“Because of this intervening weather event, the state is unable to prove the criminal responsibility of the two juveniles beyond a reasonable doubt for the devastation that occurred outside the Great Smoky Mountains National Park.”
— Tennessee District Attorney General Jimmy Dunny, who announced in June that charges against two boys accused of starting a massive wildfire in the park would be dropped. The fire started in late November last year and killed 14 people and damaged or destroyed thousands of structures.
“For too long, automobile insurance companies have been using unfair practices to increase premiums.”
— Delaware Insurance Commissioner Trinidad Navarro, announcing the passage of a measure targeting unfair discriminatory practices used by automobile insurance companies to determine premium costs. The state Senate passed House Substitute 1 for House Bill 80, which the insurance department supported, by a vote of 24-1.
Marijuana and Workers’ Compensation
“We’re not providing an opinion or moral judgment on someone’s use of marijuana or not, and we’re certainly not taking a position opposed to the value of medicinal marijuana to treat certain medical conditions or chronic pain. This was really simply a legal decision.”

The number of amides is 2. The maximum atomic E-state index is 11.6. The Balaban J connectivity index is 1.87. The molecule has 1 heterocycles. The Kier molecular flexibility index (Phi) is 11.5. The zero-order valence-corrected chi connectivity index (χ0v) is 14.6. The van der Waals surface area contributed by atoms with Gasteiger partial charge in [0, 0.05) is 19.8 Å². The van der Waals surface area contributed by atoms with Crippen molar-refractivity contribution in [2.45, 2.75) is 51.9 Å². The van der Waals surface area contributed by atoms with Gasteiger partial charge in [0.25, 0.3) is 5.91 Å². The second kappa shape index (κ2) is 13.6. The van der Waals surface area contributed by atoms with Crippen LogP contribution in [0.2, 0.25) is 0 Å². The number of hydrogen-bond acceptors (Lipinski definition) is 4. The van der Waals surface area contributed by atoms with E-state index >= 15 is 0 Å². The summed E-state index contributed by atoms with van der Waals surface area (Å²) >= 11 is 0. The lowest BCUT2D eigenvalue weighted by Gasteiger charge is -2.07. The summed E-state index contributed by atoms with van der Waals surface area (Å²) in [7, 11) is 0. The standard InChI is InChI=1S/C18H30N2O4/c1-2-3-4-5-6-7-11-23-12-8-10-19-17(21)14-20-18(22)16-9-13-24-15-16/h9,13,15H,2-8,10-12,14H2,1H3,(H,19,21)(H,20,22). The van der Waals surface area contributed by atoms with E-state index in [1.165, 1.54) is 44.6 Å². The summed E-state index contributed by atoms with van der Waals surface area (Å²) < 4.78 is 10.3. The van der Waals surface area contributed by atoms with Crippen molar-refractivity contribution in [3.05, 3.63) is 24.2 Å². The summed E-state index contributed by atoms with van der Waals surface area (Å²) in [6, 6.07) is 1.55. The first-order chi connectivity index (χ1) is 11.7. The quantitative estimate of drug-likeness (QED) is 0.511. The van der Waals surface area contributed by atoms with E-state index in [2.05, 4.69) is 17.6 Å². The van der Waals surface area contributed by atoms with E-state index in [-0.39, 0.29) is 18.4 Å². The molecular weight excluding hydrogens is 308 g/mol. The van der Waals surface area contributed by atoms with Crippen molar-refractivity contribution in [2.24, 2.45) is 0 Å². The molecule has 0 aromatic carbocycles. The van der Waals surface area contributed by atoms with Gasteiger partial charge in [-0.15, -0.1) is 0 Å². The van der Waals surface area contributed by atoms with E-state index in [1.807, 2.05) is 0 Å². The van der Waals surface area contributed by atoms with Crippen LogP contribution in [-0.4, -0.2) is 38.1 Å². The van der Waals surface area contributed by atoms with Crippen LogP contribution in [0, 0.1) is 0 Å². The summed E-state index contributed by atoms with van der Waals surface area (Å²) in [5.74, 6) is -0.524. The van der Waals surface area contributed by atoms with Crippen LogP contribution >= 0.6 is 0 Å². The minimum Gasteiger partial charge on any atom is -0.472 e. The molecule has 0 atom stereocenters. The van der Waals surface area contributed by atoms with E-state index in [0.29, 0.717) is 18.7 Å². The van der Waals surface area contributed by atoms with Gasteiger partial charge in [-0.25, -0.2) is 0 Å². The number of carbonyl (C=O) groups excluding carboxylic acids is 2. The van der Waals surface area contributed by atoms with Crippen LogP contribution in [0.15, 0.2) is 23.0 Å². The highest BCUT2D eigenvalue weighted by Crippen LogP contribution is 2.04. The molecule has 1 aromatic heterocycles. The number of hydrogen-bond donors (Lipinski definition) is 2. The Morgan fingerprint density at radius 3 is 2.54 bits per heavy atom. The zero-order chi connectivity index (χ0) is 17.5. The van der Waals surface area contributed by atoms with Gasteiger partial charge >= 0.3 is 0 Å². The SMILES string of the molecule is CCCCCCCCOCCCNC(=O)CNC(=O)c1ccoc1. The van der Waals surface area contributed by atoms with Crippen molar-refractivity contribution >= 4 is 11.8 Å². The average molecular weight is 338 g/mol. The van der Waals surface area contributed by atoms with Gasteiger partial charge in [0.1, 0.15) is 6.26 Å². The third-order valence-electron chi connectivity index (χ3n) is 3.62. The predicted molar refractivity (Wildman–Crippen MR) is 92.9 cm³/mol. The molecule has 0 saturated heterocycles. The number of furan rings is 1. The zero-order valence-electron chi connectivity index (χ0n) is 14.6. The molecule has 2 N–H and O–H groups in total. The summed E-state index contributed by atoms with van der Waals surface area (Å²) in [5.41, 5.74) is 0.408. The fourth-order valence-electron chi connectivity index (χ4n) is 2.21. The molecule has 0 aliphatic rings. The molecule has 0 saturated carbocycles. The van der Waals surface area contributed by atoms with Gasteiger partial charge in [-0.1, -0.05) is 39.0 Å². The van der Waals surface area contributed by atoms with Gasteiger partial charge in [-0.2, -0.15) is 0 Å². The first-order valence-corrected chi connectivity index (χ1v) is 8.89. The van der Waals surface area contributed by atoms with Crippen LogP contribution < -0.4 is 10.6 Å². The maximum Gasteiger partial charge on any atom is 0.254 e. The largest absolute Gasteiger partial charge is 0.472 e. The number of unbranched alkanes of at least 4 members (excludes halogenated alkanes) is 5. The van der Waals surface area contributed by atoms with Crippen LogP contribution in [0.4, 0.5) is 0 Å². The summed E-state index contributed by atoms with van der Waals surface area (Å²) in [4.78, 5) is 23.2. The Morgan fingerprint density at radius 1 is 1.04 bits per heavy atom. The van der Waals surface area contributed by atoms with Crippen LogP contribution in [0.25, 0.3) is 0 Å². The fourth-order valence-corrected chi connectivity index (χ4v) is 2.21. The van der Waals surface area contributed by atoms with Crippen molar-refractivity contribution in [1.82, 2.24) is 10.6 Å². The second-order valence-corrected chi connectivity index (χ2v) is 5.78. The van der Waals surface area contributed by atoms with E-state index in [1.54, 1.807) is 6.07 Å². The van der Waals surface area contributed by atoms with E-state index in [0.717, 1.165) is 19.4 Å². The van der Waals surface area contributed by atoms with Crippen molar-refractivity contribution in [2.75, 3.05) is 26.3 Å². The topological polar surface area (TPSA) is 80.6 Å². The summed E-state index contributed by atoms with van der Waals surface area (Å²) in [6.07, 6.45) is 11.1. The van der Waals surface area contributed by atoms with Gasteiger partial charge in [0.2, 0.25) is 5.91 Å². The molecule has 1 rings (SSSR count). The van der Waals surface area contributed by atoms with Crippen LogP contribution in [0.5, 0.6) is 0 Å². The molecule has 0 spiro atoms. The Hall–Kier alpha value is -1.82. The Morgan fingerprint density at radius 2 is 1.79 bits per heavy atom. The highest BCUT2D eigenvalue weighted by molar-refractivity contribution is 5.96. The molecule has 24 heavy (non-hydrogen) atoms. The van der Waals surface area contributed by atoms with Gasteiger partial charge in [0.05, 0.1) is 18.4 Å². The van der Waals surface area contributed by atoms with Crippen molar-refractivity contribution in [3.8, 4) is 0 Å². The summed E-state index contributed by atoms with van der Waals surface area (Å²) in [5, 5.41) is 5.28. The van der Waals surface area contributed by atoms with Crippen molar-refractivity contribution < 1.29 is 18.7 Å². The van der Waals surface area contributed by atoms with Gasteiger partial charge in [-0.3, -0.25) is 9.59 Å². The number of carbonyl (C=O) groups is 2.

— Marty Welch, CEO of Hawaii Employers’ Mutual Insurance Co., said the state’s largest workers’ compensation carrier notified seven dispensaries preparing to open this summer that their policies will be canceled in 30 days and that premiums would be refunded since marijuana is considered illegal by the federal government.
“It was surreal being the underdog in this battle, and sitting across from four lawyers representing Mars. This time the underdog won. I can’t wait to get back to my chocolate kitchen in Madison.”
— Syovata Edari, a Wisconsin attorney and chocolatier, comments on the dismissal of a trademark lawsuit filed against her by candy maker Mars Inc. In its lawsuit, Mars claimed Edari’s chocolates branded as CocoVaa, are “confusingly similar” in name to the company’s cocoa extract supplements, called CocoaVia. Edari accused Mars of “trademark bullying.”
“In our opinion, if you want to have a progressive growing state, you’ve got to have an infrastructure to carry the traffic. … We’ve lost funding, like three years in a row, that have delayed some of these projects.”
— Gene Wallace, executive director of the Association of County Commissioners of Oklahoma, comments on a report by the national transportation group, TRIP, showing that Oklahoma’s rural roads and bridges are among the nation’s worst. Wallace said counties have invested about $900 million to improve roads and bridges over the last 12 years. He estimated it will take about $3 billion to $4 billion to make a difference.
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